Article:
The Life of a Stó:lō Matriarch



Xwelíqwiya is the life story of Rena Point Bolton, a Stó:lō matriarch, artist, and craftswoman. Proceeding by way of conversational vignettes, the beginning chapters recount Point Bolton's early years on the banks of the Fraser River during the Depression. While at the time the Stó:lō, or Xwélmexw, as they call themselves today, kept secret their ways of life to avoid persecution by the Canadian government, Point Bolton’s mother and grandmother schooled her in the skills needed for living from what the land provides, as well as in the craftwork and songs of her people, passing on a duty to keep these practices alive. Point Bolton was taken to a residential school for the next several years and would go on to marry and raise ten children, but her childhood training ultimately set the stage for her roles as a teacher and activist. Recognizing the urgent need to forge a sense of cultural continuity among the younger members of her community, Point Bolton visited many communities and worked with federal, provincial, and First Nations politicians to help break the intercultural silence by reviving knowledge of and interest in Aboriginal art. She did so with the deft and heartfelt use of both her voice and her hands.
Over the course of many years, Daly collaborated with Point Bolton to pen her story. At once a memoir, an oral history, and an “insider” ethnography directed and presented by the subject herself, the result attests both to Daly’s relationship with the family and to Point Bolton’s desire to inspire others to use traditional knowledge and experience to build their own distinctive, successful, and creative lives.

Table of Contents

Table of Contents
Cover 1
Contents 6
List of Illustrations 8
Foreword 10
Acknowledgements 12
Map of Northern British Columbia 15
Map of Xwélmexw (Stó:lō) territory and nearby Coast Salish areas 16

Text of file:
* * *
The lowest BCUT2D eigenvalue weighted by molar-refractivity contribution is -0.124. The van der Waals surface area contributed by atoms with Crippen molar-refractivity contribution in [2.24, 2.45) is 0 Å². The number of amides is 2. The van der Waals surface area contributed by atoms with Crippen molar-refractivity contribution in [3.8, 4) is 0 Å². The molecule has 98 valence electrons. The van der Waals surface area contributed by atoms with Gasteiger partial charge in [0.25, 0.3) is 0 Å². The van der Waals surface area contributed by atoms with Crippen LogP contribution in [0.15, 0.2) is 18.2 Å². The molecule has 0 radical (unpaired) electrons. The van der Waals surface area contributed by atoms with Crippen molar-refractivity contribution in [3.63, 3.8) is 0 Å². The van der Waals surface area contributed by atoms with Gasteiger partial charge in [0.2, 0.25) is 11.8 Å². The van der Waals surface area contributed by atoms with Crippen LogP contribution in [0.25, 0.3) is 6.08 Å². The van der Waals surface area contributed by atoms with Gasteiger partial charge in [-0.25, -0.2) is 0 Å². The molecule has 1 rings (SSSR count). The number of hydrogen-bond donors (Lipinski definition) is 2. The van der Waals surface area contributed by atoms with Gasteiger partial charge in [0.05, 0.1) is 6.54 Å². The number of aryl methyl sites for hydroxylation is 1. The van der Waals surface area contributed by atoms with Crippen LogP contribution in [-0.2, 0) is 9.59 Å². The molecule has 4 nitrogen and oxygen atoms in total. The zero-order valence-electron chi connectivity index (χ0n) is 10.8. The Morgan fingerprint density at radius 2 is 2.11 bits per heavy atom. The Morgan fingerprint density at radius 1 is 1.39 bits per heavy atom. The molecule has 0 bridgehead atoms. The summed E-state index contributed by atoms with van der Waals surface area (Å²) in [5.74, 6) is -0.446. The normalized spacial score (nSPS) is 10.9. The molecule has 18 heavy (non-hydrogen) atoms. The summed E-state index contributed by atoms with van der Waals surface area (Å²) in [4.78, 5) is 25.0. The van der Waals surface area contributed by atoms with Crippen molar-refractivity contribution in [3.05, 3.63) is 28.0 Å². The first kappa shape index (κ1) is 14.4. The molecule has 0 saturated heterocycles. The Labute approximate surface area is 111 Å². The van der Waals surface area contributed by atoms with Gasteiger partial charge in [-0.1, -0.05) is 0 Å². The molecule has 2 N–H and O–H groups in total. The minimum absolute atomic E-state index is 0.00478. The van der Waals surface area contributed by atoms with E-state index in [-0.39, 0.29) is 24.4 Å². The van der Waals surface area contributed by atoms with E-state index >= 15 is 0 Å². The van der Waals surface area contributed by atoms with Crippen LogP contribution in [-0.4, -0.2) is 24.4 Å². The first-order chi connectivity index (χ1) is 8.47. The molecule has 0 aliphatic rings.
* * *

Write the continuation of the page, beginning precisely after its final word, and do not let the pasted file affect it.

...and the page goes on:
Introduction 18
1 Born at a Very Young Age 58
First Memories 60
My Father and My Brother 65
Hiding from Destiny 69
Semá:th Lake 74
2 Xéyteleq 80
Chu’chelángen 83
Xéyteleq’s Story 87
After Xéyteleq: Family Ties 96
More Family Ties 101
3 Devil’s Run 106
Peter “Speedy” Bolan 116
Charlie Gardner 121
4 School, Work, and Marriage 124
Coqualeetza 124
Home for Summer 130
Uncle Ambrose and Auntie Jean 134
Canneries 135
Marriage and Family 139
Child Rearing 141
Canoe Racing 152
Lehál 154
5 Life of the Spirit 158
Syúwel 158
Mí’hla 161
Spirit Guides 166
A Personal Experience 168
Sxwóyxwey 170
Responsibility for the Masks 179
Passing on Sxwóyxwey 183
Burnings 186
6 Breaking the Silence 188
Weaving My Way into Political Life 188
Indian Homemakers 193
Alliances 202
Oliver Wells 206
Revivals 209
Meeting Other Activists 212
7 Moving North 220
Promoting Native Arts and Crafts 221
The North: New Threads 228
Life with Cliff 231
Baskets and Textiles 239
8 They Begin to Listen 254
Rewards 254
Children of Mother Earth 257
Xwelíqweltel and the Queen 262
Still a Long Way to Go 267
9 Life Cycles 272
When We Come Back 272
Water and the Cycle of Life 276
For the Young 278
Epilogue 282
Family Trees 286
A. Rena’s family through her mother’s second marriage 287
B. Rena’s maternal grandmother’s family 289
C. Rena’s maternal grandfather’s family 291
D. Rena’s father’s family 292
Pronunciation Guide 294
Glossary 298
C 298
G 298
K 298
L 298
M 298
N 299
P 299
Q 299
S 299
T 300
X 300
Y 300
Works Cited 302
Index 308
A 308
B 308
C 308
D 309
E 309
F 309
G 309
H 309
I 309
J 310
K 310
L 310
M 310
N 311
O 311
P 311
Q 312
R 312
S 312
T 313
U 313
V 313
W 313
X 313
Y 313
Z 313